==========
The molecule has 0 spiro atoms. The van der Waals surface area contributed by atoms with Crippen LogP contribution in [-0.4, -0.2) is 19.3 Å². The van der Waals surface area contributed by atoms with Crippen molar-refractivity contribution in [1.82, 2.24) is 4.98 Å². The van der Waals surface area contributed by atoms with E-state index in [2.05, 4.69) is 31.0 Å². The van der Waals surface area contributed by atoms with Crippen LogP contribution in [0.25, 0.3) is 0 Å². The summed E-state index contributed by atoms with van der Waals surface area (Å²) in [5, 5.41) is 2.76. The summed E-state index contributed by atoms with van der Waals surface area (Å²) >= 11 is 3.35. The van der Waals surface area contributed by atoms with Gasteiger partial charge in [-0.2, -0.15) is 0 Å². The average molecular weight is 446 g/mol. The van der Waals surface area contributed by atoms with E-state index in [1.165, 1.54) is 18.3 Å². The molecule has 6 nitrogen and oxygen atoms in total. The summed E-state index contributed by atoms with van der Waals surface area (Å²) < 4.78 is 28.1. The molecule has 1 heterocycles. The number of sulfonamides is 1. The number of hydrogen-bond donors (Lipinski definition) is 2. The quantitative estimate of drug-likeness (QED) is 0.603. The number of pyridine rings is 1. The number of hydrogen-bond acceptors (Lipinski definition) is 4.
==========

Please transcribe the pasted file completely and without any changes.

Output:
The molecule has 0 spiro atoms. The van der Waals surface area contributed by atoms with Crippen LogP contribution in [-0.4, -0.2) is 19.3 Å². The van der Waals surface area contributed by atoms with Crippen molar-refractivity contribution in [1.82, 2.24) is 4.98 Å². The van der Waals surface area contributed by atoms with E-state index in [2.05, 4.69) is 31.0 Å². The van der Waals surface area contributed by atoms with Crippen LogP contribution in [0.25, 0.3) is 0 Å². The summed E-state index contributed by atoms with van der Waals surface area (Å²) in [5, 5.41) is 2.76. The summed E-state index contributed by atoms with van der Waals surface area (Å²) >= 11 is 3.35. The van der Waals surface area contributed by atoms with Gasteiger partial charge in [-0.2, -0.15) is 0 Å². The average molecular weight is 446 g/mol. The van der Waals surface area contributed by atoms with E-state index in [1.165, 1.54) is 18.3 Å². The molecule has 6 nitrogen and oxygen atoms in total. The summed E-state index contributed by atoms with van der Waals surface area (Å²) < 4.78 is 28.1. The molecule has 1 heterocycles. The number of sulfonamides is 1. The number of hydrogen-bond donors (Lipinski definition) is 2. The quantitative estimate of drug-likeness (QED) is 0.603. The number of pyridine rings is 1. The number of hydrogen-bond acceptors (Lipinski definition) is 4.